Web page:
The center, which opened 5 years ago, has grown to 3,500 employees, of which 2,100 provide dedicated support for Capgemini’s BPO operations. This growth has provided compelling career opportunities and contributed to the enthusiasm and energy that is apparent within the centers. Much of the staff have studied in universities across Europe, which allows this center to provide voice support in all European languages, as well as having the necessary understanding of local accounting and procurement practices, to support the F&A and procurement activities of its customers.
Capgemini is working hard to provide differentiation for its offerings. In Krakow, it emphasized its “Global Command Center”, which is a concept based on a set of procedures and tracking programs, that allows global customers to be managed as a single entity. Capgemini can share work between centers to balance loads, or use its global distributed work force to solve problems in a timelier, synergistic manner. This command center concept, combined with its multi-lingual ability, is its greatest point of differentiation for delivering pan-European BPO operations for its clients.
Moreover, Capgemini has also have developed approaches to try and get more customers to move to solutions whereby it can share resources and knowledge across customers, rather than setting up the “virtual captives” that have become the de facto solutions for most BPO providers. It’s philosophies for a “Global Process model” and the release of its governance dashboard solution, BPOpen 2.0, are strong value enhancements for enterprises seeking global process improvements.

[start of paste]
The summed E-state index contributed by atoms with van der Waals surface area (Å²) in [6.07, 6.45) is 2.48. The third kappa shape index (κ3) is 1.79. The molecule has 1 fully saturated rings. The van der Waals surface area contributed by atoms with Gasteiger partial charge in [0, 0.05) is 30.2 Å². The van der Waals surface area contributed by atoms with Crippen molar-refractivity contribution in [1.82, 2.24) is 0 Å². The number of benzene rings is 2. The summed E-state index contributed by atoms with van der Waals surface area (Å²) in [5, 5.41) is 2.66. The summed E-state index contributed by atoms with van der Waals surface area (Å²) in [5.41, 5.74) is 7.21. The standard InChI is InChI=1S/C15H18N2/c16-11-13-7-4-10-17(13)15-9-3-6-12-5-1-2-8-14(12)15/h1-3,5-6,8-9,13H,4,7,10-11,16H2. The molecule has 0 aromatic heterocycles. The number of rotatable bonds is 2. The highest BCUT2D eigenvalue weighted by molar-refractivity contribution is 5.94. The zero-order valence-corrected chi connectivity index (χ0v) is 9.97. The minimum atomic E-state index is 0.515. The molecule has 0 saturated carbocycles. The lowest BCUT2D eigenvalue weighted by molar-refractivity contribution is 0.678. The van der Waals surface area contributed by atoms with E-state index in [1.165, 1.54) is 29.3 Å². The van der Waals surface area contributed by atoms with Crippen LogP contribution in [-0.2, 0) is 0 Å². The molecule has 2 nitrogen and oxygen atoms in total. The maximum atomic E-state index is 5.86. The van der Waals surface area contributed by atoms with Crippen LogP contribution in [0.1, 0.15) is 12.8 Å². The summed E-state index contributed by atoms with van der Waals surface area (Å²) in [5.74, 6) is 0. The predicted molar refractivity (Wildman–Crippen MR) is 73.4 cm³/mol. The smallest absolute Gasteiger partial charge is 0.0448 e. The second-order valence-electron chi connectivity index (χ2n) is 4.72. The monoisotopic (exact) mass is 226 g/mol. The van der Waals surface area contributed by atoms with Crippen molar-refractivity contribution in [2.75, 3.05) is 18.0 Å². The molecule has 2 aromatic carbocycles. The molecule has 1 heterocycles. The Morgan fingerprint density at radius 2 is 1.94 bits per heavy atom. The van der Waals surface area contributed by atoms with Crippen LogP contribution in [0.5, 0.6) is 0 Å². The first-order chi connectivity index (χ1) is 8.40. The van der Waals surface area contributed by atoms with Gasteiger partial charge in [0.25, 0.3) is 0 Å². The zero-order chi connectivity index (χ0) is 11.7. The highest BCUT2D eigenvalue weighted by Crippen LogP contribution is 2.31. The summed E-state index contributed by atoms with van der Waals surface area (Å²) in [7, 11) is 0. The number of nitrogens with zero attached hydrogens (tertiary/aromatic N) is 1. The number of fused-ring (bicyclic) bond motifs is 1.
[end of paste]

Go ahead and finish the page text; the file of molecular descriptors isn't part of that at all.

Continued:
Capgemini has also recently purchased IBX, a procurement services and SaaS provider, to provide a unique enhancement to its overall procurement BPO capabilities. This gives Capgemini a standardized technology platform to SaaS-enable procurement clients and the ability to provide the technology cost in a variety of ways, competing directly with the likes of Ariba, but also providing an alternative to other BPO/Procurement partnerships, for example IBM/Hubwoo and Genpact/ICG Commerce. Moreover, Capgemini can genuinely offer a one-stop procurement-as-a-service competency, whereby in the past it had to rely on subcontracting to other procurement software and services providers.